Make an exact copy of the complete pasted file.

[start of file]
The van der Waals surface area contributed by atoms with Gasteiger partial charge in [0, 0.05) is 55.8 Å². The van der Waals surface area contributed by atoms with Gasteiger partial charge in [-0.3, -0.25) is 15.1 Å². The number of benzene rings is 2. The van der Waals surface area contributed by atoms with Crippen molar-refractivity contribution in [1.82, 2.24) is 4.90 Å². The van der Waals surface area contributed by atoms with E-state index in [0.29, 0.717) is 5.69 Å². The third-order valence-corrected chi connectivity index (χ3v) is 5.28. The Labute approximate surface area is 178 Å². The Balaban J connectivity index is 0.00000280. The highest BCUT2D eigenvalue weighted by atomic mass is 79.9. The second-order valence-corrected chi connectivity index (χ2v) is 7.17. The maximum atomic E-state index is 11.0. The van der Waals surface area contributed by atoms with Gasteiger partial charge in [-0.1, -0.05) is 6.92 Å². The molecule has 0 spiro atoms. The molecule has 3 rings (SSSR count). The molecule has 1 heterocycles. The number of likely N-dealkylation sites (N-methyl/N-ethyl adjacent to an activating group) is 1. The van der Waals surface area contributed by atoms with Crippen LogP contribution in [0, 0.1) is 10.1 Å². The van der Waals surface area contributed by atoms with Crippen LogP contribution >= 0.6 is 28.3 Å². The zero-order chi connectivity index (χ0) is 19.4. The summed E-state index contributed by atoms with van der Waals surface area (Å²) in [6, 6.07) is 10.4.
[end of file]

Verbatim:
The van der Waals surface area contributed by atoms with Gasteiger partial charge in [0, 0.05) is 55.8 Å². The van der Waals surface area contributed by atoms with Gasteiger partial charge in [-0.3, -0.25) is 15.1 Å². The number of benzene rings is 2. The van der Waals surface area contributed by atoms with Crippen molar-refractivity contribution in [1.82, 2.24) is 4.90 Å². The van der Waals surface area contributed by atoms with E-state index in [0.29, 0.717) is 5.69 Å². The third-order valence-corrected chi connectivity index (χ3v) is 5.28. The Labute approximate surface area is 178 Å². The Balaban J connectivity index is 0.00000280. The highest BCUT2D eigenvalue weighted by atomic mass is 79.9. The second-order valence-corrected chi connectivity index (χ2v) is 7.17. The maximum atomic E-state index is 11.0. The van der Waals surface area contributed by atoms with Gasteiger partial charge in [-0.1, -0.05) is 6.92 Å². The molecule has 0 spiro atoms. The molecule has 3 rings (SSSR count). The molecule has 1 heterocycles. The number of likely N-dealkylation sites (N-methyl/N-ethyl adjacent to an activating group) is 1. The van der Waals surface area contributed by atoms with Crippen LogP contribution in [0, 0.1) is 10.1 Å². The van der Waals surface area contributed by atoms with Crippen LogP contribution >= 0.6 is 28.3 Å². The zero-order chi connectivity index (χ0) is 19.4. The summed E-state index contributed by atoms with van der Waals surface area (Å²) in [6, 6.07) is 10.4.